Mind Your Language was a super hit British tv series that premiered in 1977. It had a worldly appeal due to the simple yet hilarious situations and jokes that almost seem innocent by today’s standards. There were several attempts to recreate the dynamics and base a new show around the same concept. India did it twice and several other countries had a show or two copying the Mind Your Language formula. However the only one that I had watched and liked was an American show called What A Country!
Now while MYL was about an adult education college in London and focuses on the class in English as a Foreign Language taught by Mr Jeremy Brown, who teaches a group of enrolled foreigners, there as a change in the scenario for What a Country! in that being an American sitcom, starring Garrett M. Brown and Yakov Smirnoff that aired in first-run syndication from September 27, 1986, to May 23, 1987, it focuses on a class of recent immigrants to the United States who are trying to pass the citizenship test. The series was intended as a showcase for Ukrainian-American comedian Yakov Smirnoff, whose catchphrase provided the show’s title.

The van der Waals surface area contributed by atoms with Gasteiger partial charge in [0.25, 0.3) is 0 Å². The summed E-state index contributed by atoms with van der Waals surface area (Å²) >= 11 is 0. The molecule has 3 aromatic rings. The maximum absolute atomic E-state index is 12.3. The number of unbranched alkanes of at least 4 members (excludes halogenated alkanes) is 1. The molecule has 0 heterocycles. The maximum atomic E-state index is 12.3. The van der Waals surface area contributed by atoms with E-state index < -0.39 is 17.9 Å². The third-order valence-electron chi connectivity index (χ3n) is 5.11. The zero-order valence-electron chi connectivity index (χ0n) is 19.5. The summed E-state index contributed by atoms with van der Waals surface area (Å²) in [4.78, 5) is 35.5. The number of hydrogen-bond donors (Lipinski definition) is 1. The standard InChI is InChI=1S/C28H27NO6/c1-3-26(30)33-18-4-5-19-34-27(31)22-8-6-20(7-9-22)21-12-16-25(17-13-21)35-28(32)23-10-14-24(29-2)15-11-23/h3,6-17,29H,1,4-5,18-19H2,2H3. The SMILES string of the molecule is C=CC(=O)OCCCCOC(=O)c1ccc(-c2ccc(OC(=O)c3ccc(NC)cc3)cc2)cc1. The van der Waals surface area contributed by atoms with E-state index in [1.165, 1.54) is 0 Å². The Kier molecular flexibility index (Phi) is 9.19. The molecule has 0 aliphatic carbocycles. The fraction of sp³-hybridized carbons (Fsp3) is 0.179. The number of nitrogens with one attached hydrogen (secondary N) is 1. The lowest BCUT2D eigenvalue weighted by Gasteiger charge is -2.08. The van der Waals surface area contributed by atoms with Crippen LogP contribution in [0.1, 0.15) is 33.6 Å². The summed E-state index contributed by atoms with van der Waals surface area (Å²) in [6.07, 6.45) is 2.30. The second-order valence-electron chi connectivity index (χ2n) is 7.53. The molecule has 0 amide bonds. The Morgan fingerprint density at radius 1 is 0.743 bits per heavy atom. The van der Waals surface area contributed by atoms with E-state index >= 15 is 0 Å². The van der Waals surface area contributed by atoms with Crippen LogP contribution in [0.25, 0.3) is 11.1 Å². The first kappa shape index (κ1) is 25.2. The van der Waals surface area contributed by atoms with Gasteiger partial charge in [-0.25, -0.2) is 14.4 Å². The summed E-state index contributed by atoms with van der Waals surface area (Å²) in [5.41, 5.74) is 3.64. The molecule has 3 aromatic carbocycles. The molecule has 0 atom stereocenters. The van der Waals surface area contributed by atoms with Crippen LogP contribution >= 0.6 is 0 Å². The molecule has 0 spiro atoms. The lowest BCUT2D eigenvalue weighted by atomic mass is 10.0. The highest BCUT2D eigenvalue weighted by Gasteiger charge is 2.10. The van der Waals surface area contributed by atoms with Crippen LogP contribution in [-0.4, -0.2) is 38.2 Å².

Their teacher, Taylor Brown (played by Garrett M. Brown), is a part-time substitute teacher looking for a high school soccer coaching job but is convinced by principal Joan Courtney (Gail Strickland) but mostly Russian immigrant Nikolai Rostopovich, to become the permanent teacher. Rounding out the cast were George Murdock as Laszlo Gabo from Hungary, Vijay Amritraj as Pakistani immigrrant Ali Nadim, Harry Waters, Jr. as a former African prince in exile Robert Muboto, Ada Maris as Maria Conchita Lopez, Julian Reyes as Victor Ortega & Leila Hee Olsen as Yung Hi from China. Strickland would be replace by Don Knotts as Principal F.J. “Bud” McPherson.
It didn’t reach the highs of MYL, and the show was cancelled after the first season of 26 episodes. But it does have some memorable laughs. I watched it when I was 12 or 13 and it was a lot of fun. Even though some of the dialogues in the first episodes are taken straight from MYL.